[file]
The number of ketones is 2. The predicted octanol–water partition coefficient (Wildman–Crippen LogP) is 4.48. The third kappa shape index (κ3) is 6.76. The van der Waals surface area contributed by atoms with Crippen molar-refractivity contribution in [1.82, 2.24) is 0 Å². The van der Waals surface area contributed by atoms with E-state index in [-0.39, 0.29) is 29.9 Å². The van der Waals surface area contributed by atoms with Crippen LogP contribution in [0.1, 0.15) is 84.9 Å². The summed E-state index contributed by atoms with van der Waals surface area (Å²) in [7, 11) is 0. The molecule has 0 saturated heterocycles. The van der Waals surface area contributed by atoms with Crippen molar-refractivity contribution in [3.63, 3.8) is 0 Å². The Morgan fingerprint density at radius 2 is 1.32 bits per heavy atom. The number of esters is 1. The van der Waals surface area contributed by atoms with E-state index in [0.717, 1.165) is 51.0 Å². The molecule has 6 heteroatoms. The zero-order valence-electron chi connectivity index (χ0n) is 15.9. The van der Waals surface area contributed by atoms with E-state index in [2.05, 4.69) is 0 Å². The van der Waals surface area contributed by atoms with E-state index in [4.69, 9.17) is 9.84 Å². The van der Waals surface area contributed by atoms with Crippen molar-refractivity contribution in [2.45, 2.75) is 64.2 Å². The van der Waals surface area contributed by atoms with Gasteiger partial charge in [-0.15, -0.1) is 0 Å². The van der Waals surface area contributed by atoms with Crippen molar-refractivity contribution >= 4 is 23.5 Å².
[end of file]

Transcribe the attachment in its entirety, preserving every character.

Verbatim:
The number of ketones is 2. The predicted octanol–water partition coefficient (Wildman–Crippen LogP) is 4.48. The third kappa shape index (κ3) is 6.76. The van der Waals surface area contributed by atoms with Crippen molar-refractivity contribution in [1.82, 2.24) is 0 Å². The van der Waals surface area contributed by atoms with E-state index in [-0.39, 0.29) is 29.9 Å². The van der Waals surface area contributed by atoms with Crippen LogP contribution in [0.1, 0.15) is 84.9 Å². The summed E-state index contributed by atoms with van der Waals surface area (Å²) in [7, 11) is 0. The molecule has 0 saturated heterocycles. The van der Waals surface area contributed by atoms with Crippen molar-refractivity contribution in [3.63, 3.8) is 0 Å². The Morgan fingerprint density at radius 2 is 1.32 bits per heavy atom. The number of esters is 1. The van der Waals surface area contributed by atoms with E-state index in [0.717, 1.165) is 51.0 Å². The molecule has 6 heteroatoms. The zero-order valence-electron chi connectivity index (χ0n) is 15.9. The van der Waals surface area contributed by atoms with E-state index in [2.05, 4.69) is 0 Å². The van der Waals surface area contributed by atoms with E-state index in [4.69, 9.17) is 9.84 Å². The van der Waals surface area contributed by atoms with Crippen molar-refractivity contribution in [2.45, 2.75) is 64.2 Å². The van der Waals surface area contributed by atoms with Gasteiger partial charge in [-0.15, -0.1) is 0 Å². The van der Waals surface area contributed by atoms with Crippen molar-refractivity contribution >= 4 is 23.5 Å².